Russian President Vladimir Putin defends bailout for Ukraine
Russian President Vladimir Putin has said maintaining close links with Ukraine is vital for Russian national interests.
“We just want to defend our gates,” he told journalists in Moscow, days after Russia gave Ukraine a $15bn (£9.2bn; 10.9bn euros) bailout and gas discount.
Ukraine, he said, was a fraternal state with close industrial ties to Russia.
Protests have gripped much of Ukraine since President Viktor Yanukovych suspended the EU deal last month.
The opposition has been demanding to know what, if any, conditions the Kremlin attached to its decision to buy $15bn in Ukrainian government bonds and slash the gas price from more than $400 per 1,000 cubic metres to $268.5.
Russia’s financial help averted a debt crisis for Ukraine in the short term.
Mr Putin is known for his marathon, tough-talking annual news conferences, which can run past four hours.
On other issues addressed on Thursday, he
denied any decision had been taken yet to deploy nuclear-capable Iskander missiles in Russia’s westernmost region, Kaliningrad, which borders the EU, despite earlier reports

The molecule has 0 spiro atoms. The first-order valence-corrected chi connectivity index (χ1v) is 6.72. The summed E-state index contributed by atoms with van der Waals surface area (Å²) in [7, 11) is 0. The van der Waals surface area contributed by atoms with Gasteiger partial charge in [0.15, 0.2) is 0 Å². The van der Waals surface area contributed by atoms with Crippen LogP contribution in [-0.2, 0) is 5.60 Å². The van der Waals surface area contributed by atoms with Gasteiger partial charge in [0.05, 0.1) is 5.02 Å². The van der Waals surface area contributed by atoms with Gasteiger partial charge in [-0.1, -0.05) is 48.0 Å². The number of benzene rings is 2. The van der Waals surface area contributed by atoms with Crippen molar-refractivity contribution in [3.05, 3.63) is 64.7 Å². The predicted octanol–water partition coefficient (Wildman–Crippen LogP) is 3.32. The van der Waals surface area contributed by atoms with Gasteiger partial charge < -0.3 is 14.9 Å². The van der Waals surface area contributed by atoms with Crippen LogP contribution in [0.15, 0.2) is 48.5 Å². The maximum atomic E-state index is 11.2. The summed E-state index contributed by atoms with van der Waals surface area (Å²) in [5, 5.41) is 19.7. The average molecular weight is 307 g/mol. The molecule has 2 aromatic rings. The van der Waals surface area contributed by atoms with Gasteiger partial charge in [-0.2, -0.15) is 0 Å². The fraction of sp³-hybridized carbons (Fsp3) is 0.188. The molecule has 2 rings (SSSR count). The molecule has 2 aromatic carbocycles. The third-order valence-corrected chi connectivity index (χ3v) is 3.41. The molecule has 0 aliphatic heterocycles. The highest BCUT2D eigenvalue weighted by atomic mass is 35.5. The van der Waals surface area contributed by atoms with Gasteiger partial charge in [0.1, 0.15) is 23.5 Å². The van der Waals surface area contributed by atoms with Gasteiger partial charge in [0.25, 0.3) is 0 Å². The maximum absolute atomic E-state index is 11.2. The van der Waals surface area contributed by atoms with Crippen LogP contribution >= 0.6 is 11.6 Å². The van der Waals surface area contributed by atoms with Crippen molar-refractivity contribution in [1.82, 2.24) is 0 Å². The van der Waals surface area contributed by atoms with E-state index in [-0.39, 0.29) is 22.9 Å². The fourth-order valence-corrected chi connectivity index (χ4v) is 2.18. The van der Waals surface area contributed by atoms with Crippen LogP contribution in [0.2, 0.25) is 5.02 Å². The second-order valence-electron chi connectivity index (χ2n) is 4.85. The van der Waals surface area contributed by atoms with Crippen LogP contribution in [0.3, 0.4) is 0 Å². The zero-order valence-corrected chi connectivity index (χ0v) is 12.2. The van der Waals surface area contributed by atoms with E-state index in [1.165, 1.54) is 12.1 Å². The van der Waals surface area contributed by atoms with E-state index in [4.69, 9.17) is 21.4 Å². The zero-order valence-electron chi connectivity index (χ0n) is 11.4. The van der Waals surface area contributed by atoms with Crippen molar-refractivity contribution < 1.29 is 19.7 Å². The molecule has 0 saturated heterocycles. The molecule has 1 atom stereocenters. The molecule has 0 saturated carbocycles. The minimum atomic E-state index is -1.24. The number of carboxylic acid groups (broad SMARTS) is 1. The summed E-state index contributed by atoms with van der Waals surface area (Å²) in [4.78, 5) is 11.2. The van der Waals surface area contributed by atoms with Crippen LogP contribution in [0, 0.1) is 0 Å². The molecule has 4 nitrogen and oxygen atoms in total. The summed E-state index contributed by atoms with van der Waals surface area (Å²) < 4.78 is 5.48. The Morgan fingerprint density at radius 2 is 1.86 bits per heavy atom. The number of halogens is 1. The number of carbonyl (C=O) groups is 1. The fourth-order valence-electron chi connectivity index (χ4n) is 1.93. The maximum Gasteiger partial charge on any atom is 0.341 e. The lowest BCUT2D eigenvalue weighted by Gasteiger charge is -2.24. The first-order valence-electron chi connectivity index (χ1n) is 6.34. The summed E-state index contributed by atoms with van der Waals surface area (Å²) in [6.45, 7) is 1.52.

denied that Russia was controlling Edward Snowden, the former US National Security Agency contractor granted asylum in Russia after leaking details of its work, and joked that espionage was “one of the oldest professions… of which there are few”
accused the Greenpeace Arctic Sunrise detainees of being publicity-seekers but said it would be “good” if they were released under a new Russian amnesty
“We always say seriously that Ukraine for us is a fraternal country,” Mr Putin said.
“And in a difficult situation, we are always ready to support a fraternal people. I assure you, that is the only objective reason [for the financial aid].”
“We cannot leave our economy unprotected if Ukraine joins the association [agreement],” Mr Putin said.
He gave as an example of close industrial relations the fact that “nearly 100%” of helicopter engines for Russia’s armed forces were manufactured in Ukraine.
Ukraine, he argued, would not find a market for the engines elsewhere. The EU, he suggested, was only interested in Ukraine as an “agricultural appendage”.
Ukraine, the Russian president said, would need investment of hundreds of billions of dollars to bring its economy up to EU standards.